October 23, 2017

How Does This Affect Me?

If you’re a news anchor or a late-night stand-up comedian, the 45th President of the US has been an unparalleled blessing. Like the latest episode of The Truman Show, people tune in daily to see the latest installment of ultra-reality television or they tune in later in the day to see it expressed as farcical humor.

I wrote about what last November’s election has done 14 months ago:

There can be no doubt however that the U.S. federal election is also pushing a large number of stories and reports off the news cycle. What business mergers, medical advances, environmental initiatives or social trends are we not hearing about because every significant quotation from Donald or Hillary needs to be included?

On reflection however, my second sentence simply reflected the absence of other American news stories. In the middle of last week however Rachel Held Evans posted this link to a story about the exodus from Myanmar, made more real by the drone footage of those fleeing the country.

to which I felt I had to reply:

It’s true. Only those stories which will affect the U.S. in some way are considered. This reminded me of when I was writing for Contemporary Christian Music magazine a lifetime ago. The purpose of CCM/Canada, my page of the magazine was to expose Canadian Christian artists to the wider subscriber base that CCM had. Or so I thought.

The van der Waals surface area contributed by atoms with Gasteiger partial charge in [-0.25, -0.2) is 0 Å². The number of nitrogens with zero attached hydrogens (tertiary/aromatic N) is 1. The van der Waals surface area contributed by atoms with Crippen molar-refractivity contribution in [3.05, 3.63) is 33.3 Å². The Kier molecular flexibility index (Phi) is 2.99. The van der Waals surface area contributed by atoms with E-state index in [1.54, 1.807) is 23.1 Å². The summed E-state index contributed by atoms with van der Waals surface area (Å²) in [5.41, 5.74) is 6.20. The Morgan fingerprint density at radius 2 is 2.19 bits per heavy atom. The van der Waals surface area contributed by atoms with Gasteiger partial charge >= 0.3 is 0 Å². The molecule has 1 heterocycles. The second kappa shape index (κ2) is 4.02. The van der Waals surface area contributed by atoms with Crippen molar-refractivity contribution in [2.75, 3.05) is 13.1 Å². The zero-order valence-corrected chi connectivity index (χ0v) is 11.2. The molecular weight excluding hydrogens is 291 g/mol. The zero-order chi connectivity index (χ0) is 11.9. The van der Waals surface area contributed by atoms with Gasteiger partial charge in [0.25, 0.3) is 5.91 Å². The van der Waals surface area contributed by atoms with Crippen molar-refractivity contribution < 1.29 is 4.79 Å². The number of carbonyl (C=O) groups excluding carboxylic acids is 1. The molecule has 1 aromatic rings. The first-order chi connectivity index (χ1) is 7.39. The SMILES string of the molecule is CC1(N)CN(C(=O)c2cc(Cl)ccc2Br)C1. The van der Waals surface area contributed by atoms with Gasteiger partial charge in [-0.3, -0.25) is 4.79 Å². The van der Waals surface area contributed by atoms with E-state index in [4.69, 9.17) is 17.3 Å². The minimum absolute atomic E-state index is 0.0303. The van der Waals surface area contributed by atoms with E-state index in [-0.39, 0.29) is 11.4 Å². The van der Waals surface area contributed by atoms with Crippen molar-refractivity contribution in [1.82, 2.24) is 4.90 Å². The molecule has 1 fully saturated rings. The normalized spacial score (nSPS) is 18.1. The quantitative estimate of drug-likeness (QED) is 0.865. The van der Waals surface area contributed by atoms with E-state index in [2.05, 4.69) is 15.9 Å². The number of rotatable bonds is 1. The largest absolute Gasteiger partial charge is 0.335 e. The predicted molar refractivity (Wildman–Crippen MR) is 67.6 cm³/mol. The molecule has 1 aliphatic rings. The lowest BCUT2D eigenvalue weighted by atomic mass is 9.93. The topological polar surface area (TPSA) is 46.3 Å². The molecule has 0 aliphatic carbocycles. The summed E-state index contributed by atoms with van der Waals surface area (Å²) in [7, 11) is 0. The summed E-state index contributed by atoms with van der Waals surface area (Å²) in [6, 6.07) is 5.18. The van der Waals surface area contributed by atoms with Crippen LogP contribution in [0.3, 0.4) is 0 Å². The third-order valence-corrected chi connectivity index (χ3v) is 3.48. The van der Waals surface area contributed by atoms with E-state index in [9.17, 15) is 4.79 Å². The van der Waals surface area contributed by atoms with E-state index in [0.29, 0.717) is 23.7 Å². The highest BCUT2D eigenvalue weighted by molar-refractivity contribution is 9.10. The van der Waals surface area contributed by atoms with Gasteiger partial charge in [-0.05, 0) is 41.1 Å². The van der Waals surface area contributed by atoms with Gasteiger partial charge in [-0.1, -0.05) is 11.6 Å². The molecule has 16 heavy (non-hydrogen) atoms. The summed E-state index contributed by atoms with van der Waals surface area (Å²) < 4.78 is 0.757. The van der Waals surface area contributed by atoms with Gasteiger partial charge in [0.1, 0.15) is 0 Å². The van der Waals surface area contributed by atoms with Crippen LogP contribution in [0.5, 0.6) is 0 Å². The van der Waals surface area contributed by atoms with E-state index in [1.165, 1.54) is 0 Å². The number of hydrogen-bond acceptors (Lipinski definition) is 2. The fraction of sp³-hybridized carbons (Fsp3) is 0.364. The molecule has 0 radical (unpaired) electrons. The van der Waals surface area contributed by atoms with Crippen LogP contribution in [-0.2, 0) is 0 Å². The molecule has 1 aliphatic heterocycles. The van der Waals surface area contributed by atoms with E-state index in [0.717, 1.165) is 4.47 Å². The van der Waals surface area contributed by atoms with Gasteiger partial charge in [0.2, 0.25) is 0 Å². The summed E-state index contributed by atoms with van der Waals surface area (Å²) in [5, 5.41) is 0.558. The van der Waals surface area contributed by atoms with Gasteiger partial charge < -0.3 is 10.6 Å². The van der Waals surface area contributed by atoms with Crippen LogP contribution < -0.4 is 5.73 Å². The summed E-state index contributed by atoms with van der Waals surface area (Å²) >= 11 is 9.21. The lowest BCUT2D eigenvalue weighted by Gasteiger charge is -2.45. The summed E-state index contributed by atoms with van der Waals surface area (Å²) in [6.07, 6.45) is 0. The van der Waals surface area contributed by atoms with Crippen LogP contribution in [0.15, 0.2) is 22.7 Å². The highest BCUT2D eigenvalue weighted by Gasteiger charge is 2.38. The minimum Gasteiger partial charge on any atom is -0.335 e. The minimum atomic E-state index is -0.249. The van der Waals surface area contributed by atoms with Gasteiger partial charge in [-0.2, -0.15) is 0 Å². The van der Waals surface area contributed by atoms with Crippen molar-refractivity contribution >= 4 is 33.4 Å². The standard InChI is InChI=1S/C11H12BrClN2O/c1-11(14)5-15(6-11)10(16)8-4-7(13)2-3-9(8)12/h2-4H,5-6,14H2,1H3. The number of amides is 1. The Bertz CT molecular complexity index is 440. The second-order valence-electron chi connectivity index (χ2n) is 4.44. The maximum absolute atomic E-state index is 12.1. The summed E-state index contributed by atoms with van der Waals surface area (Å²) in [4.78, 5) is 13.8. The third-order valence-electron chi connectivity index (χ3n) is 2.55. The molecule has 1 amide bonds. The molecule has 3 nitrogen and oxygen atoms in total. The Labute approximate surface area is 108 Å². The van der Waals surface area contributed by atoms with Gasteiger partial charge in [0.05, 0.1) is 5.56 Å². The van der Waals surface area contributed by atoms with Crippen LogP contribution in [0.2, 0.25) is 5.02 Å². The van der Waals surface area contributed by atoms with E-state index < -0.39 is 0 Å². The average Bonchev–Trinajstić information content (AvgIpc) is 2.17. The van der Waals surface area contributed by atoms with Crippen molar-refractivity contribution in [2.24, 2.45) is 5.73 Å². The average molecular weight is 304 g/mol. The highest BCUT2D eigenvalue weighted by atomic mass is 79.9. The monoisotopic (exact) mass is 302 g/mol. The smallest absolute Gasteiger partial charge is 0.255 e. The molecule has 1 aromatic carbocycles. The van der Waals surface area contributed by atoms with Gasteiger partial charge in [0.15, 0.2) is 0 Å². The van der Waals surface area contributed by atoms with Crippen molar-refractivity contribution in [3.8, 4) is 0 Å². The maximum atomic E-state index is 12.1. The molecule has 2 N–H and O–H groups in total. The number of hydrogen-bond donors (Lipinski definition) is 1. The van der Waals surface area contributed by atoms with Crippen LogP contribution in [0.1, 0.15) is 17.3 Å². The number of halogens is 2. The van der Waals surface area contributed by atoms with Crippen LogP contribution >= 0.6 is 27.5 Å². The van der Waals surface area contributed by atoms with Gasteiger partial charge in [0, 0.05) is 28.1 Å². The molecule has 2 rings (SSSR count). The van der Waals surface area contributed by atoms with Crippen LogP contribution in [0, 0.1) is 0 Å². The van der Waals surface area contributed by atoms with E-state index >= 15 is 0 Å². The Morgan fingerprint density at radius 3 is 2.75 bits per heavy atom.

But then I got a directive from the editors: “We want to read about our artists touring in Canada and information on how our artists albums are selling there.” He was dead serious. It was part of larger paradigm shift in how Christian music was marketed and is now marketed and I quit shortly after.

Also, returning to the more serious subject at hand, I think it’s interesting that Rachel got her story from BBC World. My son gave up on North American news media a long time ago and still uses BBC as his primary source. The British network is rather protective of the rest of its broadcast content — they geo-block just about everything — but their news is widely shared and is considered authoritative around the globe.

Americans know so precious little of the world outside their borders, with the exception of the small group able to afford travel. About six months ago I realized that I could name all 50 states, both in terms of placing them on a map or naming them alphabetically, but most Americans can’t name Canada’s much smaller number of provinces; let alone plot any of the world’s hotspots on a map.

Well maybe North Korea. Then again, perhaps not.

The problem is the same as what I said in August: What takes place in the large white building at 1600 Pennsylvania Avenue in DC simply pushes far too much off the news cycle. Some of the most important things to take place this week — the things Paul Harvey described as having the most lasting impact — will probably not even be mentioned on U.S. network news.

 

 

 

July 26, 2014

#WeAreN

#WeAreN Twitter AvitarThose of you reading this in late July or early August 2014 will notice a symbol in the upper right of this blog that you may not recognize. Cathy Lynn Grossman of Religion News Service explains:

#WeAreN is sweeping the Christian Twittersphere as churches, organizations and individuals change their avatars to the Arabic letter “Nun.”

It’s the symbol for “Nazarene,” or Christian, used by Islamic State militants in Iraq to brand Christian properties in Iraq as part of their effort to drive out an ancient Christian community with threats to convert or die.